|Looking up on Stone Mountain (Photo credit: Wikipedia)|
We are camping at Stone Mountain Park near Atlanta, Georgia this week. It was raining this morning, and I knew my husband had to get some work done. Getting the kids outside wasn't much of an option with the rain, so I decided to remove them from the premises. After a couple shopping errands, we landed at a McDonalds for lunch. I brought coloring books and my homeschool materials with us. After eating, we had a homeschool session right there in the McDonald's. It went very well. We talked about the parts of a book and what an author and illustrator means. We also talked about the idea of personification and what it means to boast, which were in the story we read. I could tell Jonah was understanding and enjoying the lesson even as he drew an Octopus on a a piece of notebook paper.
After reading another book or two, the sun started shining so we headed back to the RV..... except I decided to take the long way and find the other entrance to Stone Mountain Park. I enjoy taking unexplored detours.
Upon entering the gate, I saw a sign for a historic trail. Not knowing exactly what that was I asked the kids if they wanted to take a "little" hike - thinking we would investigate a future excursion. Once out of the car, I realized the sign identified a trail going up Stone Mountain
. After hiking a little ways, I was indeed convinced that the trail eventually took you to the summit. I decided we would go as far as the kids were willing and possibly come back with daddy one evening to complete the whole thing. I would periodically ask the kids if they were ready to head back to the car to which they they indicated a desire to keep going. We eventually came to a bare rocky spot that I thought may mark the halfway point. I asked them again if they wanted to head back. Perhaps thinking they were almost to the top, they again said that they wanted to keep going. And so we kept on. Elisabeth was so cute hopping over rocks and seemed to enjoy finding the hardest route with the most rocks. They both would stop here and there to investigate a bug or some other interesting item, while I enjoyed reading the engravings along the rocky surface beneath our feet - some dating back to the 1800's.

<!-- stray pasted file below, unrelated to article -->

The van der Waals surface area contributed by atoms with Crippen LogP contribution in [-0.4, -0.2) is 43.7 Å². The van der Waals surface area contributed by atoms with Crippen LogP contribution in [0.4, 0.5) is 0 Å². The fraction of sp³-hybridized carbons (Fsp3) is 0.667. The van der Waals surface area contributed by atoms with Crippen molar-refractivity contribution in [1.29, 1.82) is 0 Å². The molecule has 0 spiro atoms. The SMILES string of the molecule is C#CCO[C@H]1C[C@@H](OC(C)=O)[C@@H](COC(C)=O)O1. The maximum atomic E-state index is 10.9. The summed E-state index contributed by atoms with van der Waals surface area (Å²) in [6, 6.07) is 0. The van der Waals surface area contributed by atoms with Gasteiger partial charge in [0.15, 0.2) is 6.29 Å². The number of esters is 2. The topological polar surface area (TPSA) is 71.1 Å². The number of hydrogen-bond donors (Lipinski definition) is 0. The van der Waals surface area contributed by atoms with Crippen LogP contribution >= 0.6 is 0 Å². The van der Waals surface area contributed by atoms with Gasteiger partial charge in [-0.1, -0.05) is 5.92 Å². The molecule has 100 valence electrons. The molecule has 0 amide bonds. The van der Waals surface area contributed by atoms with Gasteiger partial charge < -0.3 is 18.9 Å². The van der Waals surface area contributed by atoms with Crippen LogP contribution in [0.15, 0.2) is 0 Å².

|Taking a break|
Finally, I knew we were getting close to actually reaching the top. Of course, this was the point where the kids started to complain of being tired. Keep in mind this was not a planned hike; I had nothing on me - no water, no snacks, no money - just my keys and my phone. So close to the summit, there was no way I would turn around now. So, I reminded Jonah about what he learned about boasting. As a means to motivate them to get to the top, I asked if they wouldn't like to boast to daddy that they made it all the way to the top all by themselves. They both said yeah and Elisabeth even stopped holding my hand so that she could take full credit for her own accomplishment. I had to use that ploy about three times, but it did the trick. We all successfully made it to the top of Stone Mountain, Georgia. Yeah! I was very proud of them as you can tell. I thought their accomplishment was pretty good considering that they are only 3 and 5 years old; it was certainly beyond my expectations. We called daddy from the top where thankfully there was a water fountain and bathroom (and a full-blown visitor center with concessions - here's where the money would been useful). We were able to see the campground and even make out our RV from our vantage point and my husband was able to see us through the binoculars.
|Looking down toward the campground|
So we had a mountain top experience today.... It's good to know that some times it's easier getting to the top than it would seem looking up from the bottom. The hope of the end being just around the corner and being able to share the experience with others is a helpful motivation for continuing on until you reach the goal.
|Atop Stone Mountain Georgia with the Atlanta skyline in the background|
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